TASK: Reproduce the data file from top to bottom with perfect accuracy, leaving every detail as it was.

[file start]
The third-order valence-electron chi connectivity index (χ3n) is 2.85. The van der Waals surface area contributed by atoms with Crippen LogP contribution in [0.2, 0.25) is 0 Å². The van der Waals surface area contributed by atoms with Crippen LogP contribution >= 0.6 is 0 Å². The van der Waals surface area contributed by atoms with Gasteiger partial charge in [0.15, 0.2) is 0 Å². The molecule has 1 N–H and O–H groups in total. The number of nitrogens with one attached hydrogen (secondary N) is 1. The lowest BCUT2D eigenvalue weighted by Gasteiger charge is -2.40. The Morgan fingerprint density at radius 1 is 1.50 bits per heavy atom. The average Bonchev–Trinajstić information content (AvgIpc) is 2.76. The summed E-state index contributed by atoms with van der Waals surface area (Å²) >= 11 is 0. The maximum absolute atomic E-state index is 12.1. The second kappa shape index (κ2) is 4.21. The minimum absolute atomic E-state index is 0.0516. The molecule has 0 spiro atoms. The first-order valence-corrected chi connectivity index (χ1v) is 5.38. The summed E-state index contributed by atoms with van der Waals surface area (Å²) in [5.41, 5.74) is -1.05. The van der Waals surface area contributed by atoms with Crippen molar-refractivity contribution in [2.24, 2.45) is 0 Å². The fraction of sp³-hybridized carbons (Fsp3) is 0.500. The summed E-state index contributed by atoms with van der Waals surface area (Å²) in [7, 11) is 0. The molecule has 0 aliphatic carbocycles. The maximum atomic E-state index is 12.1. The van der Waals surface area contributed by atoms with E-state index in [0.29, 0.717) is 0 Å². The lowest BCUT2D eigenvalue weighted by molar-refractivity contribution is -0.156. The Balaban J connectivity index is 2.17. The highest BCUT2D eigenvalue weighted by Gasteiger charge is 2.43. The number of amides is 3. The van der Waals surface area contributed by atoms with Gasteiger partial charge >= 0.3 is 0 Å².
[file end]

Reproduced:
The third-order valence-electron chi connectivity index (χ3n) is 2.85. The van der Waals surface area contributed by atoms with Crippen LogP contribution in [0.2, 0.25) is 0 Å². The van der Waals surface area contributed by atoms with Crippen LogP contribution >= 0.6 is 0 Å². The van der Waals surface area contributed by atoms with Gasteiger partial charge in [0.15, 0.2) is 0 Å². The molecule has 1 N–H and O–H groups in total. The number of nitrogens with one attached hydrogen (secondary N) is 1. The lowest BCUT2D eigenvalue weighted by Gasteiger charge is -2.40. The Morgan fingerprint density at radius 1 is 1.50 bits per heavy atom. The average Bonchev–Trinajstić information content (AvgIpc) is 2.76. The summed E-state index contributed by atoms with van der Waals surface area (Å²) >= 11 is 0. The maximum absolute atomic E-state index is 12.1. The second kappa shape index (κ2) is 4.21. The minimum absolute atomic E-state index is 0.0516. The molecule has 0 spiro atoms. The first-order valence-corrected chi connectivity index (χ1v) is 5.38. The summed E-state index contributed by atoms with van der Waals surface area (Å²) in [5.41, 5.74) is -1.05. The van der Waals surface area contributed by atoms with Crippen molar-refractivity contribution in [2.24, 2.45) is 0 Å². The fraction of sp³-hybridized carbons (Fsp3) is 0.500. The summed E-state index contributed by atoms with van der Waals surface area (Å²) in [7, 11) is 0. The molecule has 0 aliphatic carbocycles. The maximum atomic E-state index is 12.1. The van der Waals surface area contributed by atoms with E-state index in [0.29, 0.717) is 0 Å². The lowest BCUT2D eigenvalue weighted by molar-refractivity contribution is -0.156. The Balaban J connectivity index is 2.17. The highest BCUT2D eigenvalue weighted by Gasteiger charge is 2.43. The number of amides is 3. The van der Waals surface area contributed by atoms with Gasteiger partial charge >= 0.3 is 0 Å².